The Indian government has changed its mind about who the 106-carat Koh-i-Noor diamond belongs to just days after the solicitor general told the supreme court that Britain shouldn’t have to give it back.
The diamond has been part of Britain’s crown jewels for more than 100 years and formed part of the crown worn by the Queen Mother.
India had been seeking the return of the Koh-i-Noor for decades after it was allegedly surrendered in 1849 to Queen Victoria’s representatives following the Anglo-Sikh war in the Punjab.
In a hearing of a case calling for the stone’s return on 18 April, India’s solicitor general told the supreme court that the most famous diamond in the crown jewels was in fact a gift to Britain.
“It was given voluntarily by [Punjab Maharaja] Ranjit Singh to the British as compensation for help in the Sikh wars,” he said. “The Koh-i-noor is not a stolen object”.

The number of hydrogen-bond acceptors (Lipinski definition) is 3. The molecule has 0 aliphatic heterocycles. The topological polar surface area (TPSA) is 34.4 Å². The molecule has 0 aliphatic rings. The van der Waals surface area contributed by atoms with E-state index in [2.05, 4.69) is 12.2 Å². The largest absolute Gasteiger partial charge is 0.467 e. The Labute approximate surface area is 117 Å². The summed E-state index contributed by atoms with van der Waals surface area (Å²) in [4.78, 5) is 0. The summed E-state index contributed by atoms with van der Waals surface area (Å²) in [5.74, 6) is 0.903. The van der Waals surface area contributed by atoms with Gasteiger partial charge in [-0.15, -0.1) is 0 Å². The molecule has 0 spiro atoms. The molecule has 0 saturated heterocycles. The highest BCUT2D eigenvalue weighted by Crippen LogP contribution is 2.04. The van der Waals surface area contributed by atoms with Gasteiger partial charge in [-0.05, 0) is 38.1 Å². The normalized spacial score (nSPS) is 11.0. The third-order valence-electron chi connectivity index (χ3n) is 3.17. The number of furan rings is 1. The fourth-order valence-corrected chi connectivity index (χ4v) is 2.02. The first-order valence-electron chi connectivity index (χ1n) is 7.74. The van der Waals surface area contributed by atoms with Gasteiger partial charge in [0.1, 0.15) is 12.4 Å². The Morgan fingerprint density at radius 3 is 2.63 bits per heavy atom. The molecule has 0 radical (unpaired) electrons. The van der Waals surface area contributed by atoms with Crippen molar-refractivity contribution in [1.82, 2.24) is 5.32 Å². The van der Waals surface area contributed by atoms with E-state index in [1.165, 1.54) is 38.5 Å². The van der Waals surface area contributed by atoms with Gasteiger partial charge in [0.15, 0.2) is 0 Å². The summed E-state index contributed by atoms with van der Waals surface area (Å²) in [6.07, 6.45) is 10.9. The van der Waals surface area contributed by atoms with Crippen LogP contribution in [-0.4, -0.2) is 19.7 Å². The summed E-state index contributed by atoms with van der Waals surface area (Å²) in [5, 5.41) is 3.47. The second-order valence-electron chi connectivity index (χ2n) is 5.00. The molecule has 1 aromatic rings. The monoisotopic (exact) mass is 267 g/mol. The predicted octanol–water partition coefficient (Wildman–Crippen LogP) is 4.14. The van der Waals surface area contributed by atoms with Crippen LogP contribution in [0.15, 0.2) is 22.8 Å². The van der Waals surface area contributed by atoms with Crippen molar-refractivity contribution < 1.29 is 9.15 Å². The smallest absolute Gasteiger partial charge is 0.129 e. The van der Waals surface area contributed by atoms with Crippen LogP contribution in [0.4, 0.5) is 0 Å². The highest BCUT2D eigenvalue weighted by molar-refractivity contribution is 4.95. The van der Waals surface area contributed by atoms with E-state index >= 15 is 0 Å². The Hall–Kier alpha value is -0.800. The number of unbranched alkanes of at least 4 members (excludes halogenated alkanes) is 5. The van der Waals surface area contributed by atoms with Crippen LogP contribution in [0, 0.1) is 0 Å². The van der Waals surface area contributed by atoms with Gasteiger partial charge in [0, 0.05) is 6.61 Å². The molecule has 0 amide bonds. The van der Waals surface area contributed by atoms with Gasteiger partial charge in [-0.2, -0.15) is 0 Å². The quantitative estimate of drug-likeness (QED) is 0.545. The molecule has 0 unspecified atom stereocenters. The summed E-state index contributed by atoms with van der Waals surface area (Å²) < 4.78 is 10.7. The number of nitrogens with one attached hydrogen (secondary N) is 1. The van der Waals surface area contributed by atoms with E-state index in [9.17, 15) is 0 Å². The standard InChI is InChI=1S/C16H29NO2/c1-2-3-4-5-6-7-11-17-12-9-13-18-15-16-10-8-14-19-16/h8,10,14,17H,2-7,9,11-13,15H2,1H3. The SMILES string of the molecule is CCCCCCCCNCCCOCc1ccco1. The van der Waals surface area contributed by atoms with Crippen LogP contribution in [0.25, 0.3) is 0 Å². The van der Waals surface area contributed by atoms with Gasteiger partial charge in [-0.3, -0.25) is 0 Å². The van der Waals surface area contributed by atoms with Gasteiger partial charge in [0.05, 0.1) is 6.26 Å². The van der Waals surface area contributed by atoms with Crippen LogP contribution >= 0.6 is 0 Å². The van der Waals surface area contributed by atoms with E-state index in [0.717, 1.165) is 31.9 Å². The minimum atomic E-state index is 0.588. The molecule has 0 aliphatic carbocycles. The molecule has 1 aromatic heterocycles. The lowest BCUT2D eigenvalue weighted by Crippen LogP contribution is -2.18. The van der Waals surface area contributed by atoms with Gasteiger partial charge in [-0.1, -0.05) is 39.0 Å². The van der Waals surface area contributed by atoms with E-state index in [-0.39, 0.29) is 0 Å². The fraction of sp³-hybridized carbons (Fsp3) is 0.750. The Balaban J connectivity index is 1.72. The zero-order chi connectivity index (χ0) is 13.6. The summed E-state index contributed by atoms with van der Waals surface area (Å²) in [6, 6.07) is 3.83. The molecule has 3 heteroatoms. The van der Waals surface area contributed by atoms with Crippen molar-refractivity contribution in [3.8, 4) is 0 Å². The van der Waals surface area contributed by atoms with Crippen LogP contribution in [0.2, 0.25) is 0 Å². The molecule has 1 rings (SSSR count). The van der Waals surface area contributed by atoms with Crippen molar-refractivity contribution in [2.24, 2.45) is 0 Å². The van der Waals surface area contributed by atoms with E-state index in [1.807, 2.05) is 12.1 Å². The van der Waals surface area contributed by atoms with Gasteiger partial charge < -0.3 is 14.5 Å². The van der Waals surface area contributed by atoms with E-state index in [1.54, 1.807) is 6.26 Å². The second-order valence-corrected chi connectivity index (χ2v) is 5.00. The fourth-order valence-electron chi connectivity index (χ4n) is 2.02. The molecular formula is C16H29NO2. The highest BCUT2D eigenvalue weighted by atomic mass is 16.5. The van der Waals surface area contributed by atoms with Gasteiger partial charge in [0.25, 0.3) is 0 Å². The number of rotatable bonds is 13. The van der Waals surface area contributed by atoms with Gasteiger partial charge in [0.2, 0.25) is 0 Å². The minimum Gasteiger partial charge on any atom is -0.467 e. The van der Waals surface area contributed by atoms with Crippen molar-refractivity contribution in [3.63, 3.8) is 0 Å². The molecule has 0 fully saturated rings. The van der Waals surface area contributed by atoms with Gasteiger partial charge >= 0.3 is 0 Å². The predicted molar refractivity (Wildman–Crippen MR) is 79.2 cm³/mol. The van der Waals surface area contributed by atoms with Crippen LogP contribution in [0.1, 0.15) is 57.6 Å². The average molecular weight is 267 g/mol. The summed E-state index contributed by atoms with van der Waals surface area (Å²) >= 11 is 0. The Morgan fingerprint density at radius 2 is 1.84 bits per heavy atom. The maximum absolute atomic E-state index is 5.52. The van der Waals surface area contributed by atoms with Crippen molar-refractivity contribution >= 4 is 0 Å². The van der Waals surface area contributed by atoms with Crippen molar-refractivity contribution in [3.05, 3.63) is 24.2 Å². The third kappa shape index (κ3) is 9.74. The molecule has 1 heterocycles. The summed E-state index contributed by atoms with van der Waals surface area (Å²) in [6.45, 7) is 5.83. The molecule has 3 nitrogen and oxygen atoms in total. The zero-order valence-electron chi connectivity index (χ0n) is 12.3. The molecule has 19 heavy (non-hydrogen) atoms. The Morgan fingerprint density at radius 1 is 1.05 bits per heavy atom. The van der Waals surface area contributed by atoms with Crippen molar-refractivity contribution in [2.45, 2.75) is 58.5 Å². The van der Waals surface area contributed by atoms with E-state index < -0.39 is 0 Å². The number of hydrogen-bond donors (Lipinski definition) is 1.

However, in a dramatic turn of events, India’s culture ministry issued a statement on 19 April which vowed to make every effort to bring the diamond back.
For many Indians, the loss of the diamond represents the nation being stripped of its freedom under British colonial rule and its return would be viewed as compensation for centuries of economic exploitation.
In 2010, Prime Minister David Cameron told Indian media that Britain would not be returning the diamond during a visit to the country.
“If you say yes to one [request], you suddenly find the British Museum would be empty,” Cameron said. “I’m afraid it’s going to have to stay put.”